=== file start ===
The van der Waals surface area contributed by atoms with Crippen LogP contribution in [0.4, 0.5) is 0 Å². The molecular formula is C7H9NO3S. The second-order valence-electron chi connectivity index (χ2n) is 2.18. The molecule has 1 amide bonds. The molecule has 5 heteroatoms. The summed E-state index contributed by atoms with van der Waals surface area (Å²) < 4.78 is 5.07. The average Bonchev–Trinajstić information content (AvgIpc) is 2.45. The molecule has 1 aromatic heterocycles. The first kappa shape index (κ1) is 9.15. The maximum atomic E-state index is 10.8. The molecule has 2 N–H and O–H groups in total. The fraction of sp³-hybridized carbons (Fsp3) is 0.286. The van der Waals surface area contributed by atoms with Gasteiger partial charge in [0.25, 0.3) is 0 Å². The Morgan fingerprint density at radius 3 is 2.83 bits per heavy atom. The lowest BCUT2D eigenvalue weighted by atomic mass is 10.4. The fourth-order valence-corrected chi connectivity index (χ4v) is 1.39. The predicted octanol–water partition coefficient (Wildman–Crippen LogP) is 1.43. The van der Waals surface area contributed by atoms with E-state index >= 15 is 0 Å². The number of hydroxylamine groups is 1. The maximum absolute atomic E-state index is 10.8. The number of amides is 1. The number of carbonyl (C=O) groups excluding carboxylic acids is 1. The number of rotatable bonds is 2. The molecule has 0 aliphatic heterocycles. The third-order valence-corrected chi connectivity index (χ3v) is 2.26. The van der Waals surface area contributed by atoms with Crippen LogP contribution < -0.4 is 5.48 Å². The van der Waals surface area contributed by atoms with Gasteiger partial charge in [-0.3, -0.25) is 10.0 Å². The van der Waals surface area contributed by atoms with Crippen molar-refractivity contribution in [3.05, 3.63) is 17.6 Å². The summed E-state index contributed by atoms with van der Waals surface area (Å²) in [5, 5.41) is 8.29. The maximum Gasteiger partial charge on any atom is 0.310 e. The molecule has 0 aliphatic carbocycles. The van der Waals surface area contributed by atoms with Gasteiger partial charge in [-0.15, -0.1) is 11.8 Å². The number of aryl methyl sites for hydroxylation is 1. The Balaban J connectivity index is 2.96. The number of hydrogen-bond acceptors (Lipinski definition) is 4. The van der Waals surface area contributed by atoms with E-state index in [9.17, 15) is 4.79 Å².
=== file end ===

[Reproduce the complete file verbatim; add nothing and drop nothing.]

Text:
The van der Waals surface area contributed by atoms with Crippen LogP contribution in [0.4, 0.5) is 0 Å². The molecular formula is C7H9NO3S. The second-order valence-electron chi connectivity index (χ2n) is 2.18. The molecule has 1 amide bonds. The molecule has 5 heteroatoms. The summed E-state index contributed by atoms with van der Waals surface area (Å²) < 4.78 is 5.07. The average Bonchev–Trinajstić information content (AvgIpc) is 2.45. The molecule has 1 aromatic heterocycles. The first kappa shape index (κ1) is 9.15. The maximum atomic E-state index is 10.8. The molecule has 2 N–H and O–H groups in total. The fraction of sp³-hybridized carbons (Fsp3) is 0.286. The van der Waals surface area contributed by atoms with Gasteiger partial charge in [0.25, 0.3) is 0 Å². The Morgan fingerprint density at radius 3 is 2.83 bits per heavy atom. The lowest BCUT2D eigenvalue weighted by atomic mass is 10.4. The fourth-order valence-corrected chi connectivity index (χ4v) is 1.39. The predicted octanol–water partition coefficient (Wildman–Crippen LogP) is 1.43. The van der Waals surface area contributed by atoms with E-state index >= 15 is 0 Å². The number of hydroxylamine groups is 1. The maximum absolute atomic E-state index is 10.8. The number of amides is 1. The number of carbonyl (C=O) groups excluding carboxylic acids is 1. The number of rotatable bonds is 2. The molecule has 0 aliphatic heterocycles. The third-order valence-corrected chi connectivity index (χ3v) is 2.26. The van der Waals surface area contributed by atoms with Crippen LogP contribution < -0.4 is 5.48 Å². The van der Waals surface area contributed by atoms with Gasteiger partial charge in [-0.3, -0.25) is 10.0 Å². The van der Waals surface area contributed by atoms with Crippen molar-refractivity contribution in [3.05, 3.63) is 17.6 Å². The summed E-state index contributed by atoms with van der Waals surface area (Å²) in [5, 5.41) is 8.29. The maximum Gasteiger partial charge on any atom is 0.310 e. The molecule has 0 aliphatic carbocycles. The van der Waals surface area contributed by atoms with Gasteiger partial charge in [-0.15, -0.1) is 11.8 Å². The number of aryl methyl sites for hydroxylation is 1. The Balaban J connectivity index is 2.96. The number of hydrogen-bond acceptors (Lipinski definition) is 4. The van der Waals surface area contributed by atoms with E-state index in [9.17, 15) is 4.79 Å².